This film is one of the most iconic of our time for a variety of different reasons, not least of which is the camerawork and elements of mise-en-scene, all of which are pulled together through editing.
At the opening of this scene, what appears to be a long crane shot is used as we descend upon a tall glass building. This shot isn’t cut at any point, so it occurs in real time without any compression or expansion. At the end of this shot, one of the panes of glass is shot out from the inside. This unites the outside of the building with the inside of the building instead of allowing the audience to infer this connection. As the robbers prepare to jump out of the window frame, the shots are much shorter, building the suspense. Another crane shot is used as they ride the wire across the two buildings; we see straight down at one point, giving us a sense of dimension and creating space on the screen.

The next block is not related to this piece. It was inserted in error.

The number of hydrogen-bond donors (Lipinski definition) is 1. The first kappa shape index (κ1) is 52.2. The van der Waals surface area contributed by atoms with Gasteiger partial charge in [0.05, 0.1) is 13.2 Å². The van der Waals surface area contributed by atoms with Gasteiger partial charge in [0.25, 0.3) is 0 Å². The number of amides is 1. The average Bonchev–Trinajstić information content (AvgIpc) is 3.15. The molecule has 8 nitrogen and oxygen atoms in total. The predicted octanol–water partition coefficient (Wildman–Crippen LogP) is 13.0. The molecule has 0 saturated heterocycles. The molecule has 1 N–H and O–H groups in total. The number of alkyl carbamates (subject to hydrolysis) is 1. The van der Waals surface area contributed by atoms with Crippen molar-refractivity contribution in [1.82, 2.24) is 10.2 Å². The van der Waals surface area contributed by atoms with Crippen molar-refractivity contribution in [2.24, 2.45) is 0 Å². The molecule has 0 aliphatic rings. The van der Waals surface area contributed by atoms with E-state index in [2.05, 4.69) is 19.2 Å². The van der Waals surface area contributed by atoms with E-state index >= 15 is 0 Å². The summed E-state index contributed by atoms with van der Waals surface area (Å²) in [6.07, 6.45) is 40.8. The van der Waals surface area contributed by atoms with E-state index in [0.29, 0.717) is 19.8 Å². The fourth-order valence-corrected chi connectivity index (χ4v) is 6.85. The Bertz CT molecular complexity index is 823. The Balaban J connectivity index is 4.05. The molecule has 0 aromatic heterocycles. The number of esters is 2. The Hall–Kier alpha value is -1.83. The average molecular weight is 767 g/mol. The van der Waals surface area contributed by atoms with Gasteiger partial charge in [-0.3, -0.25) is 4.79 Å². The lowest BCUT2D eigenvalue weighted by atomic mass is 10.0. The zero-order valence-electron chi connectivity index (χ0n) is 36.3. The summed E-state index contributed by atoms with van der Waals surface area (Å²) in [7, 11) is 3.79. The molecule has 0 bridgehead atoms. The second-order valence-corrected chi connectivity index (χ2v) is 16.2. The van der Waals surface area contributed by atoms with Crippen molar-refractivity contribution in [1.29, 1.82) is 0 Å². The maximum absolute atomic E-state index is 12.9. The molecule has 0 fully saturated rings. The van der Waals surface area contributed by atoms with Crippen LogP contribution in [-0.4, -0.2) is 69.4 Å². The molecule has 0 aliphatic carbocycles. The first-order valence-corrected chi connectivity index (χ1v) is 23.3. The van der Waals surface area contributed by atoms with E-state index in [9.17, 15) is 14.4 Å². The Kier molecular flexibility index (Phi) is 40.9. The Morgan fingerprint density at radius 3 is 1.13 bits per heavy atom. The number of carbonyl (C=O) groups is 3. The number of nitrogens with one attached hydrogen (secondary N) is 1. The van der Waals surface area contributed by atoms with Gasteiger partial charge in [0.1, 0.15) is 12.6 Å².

Interspersed with the robbers gliding to the other building is a shot of another robber on a street corner with a mask in his hand. We later discover that this robber is the Joker himself, so the mask is an element of mise-en-scene that clues us into how important this character is. When the Joker is picked up by more of his thief friends, we see a shot of the interior of the vehicle. It is at this point that the axis of action is somewhat broken and disorients us. First, we get a shot from behind the Joker’s head, establishing the axis; next, we get a shot from the right of the passenger’s head, which confuses our sense of the space in the vehicle.
Jumping off of the vehicle scenario once more, a sense of unity between cuts is created when one of the robbers in the car says to the other, ”I know why they call him the Joker.” In the next cut, two more masked men seemingly continue this conversation when one says “So why do they call him the Joker?” and the other answers the question. It creates a cohesiveness between two otherwise unrelated scenes.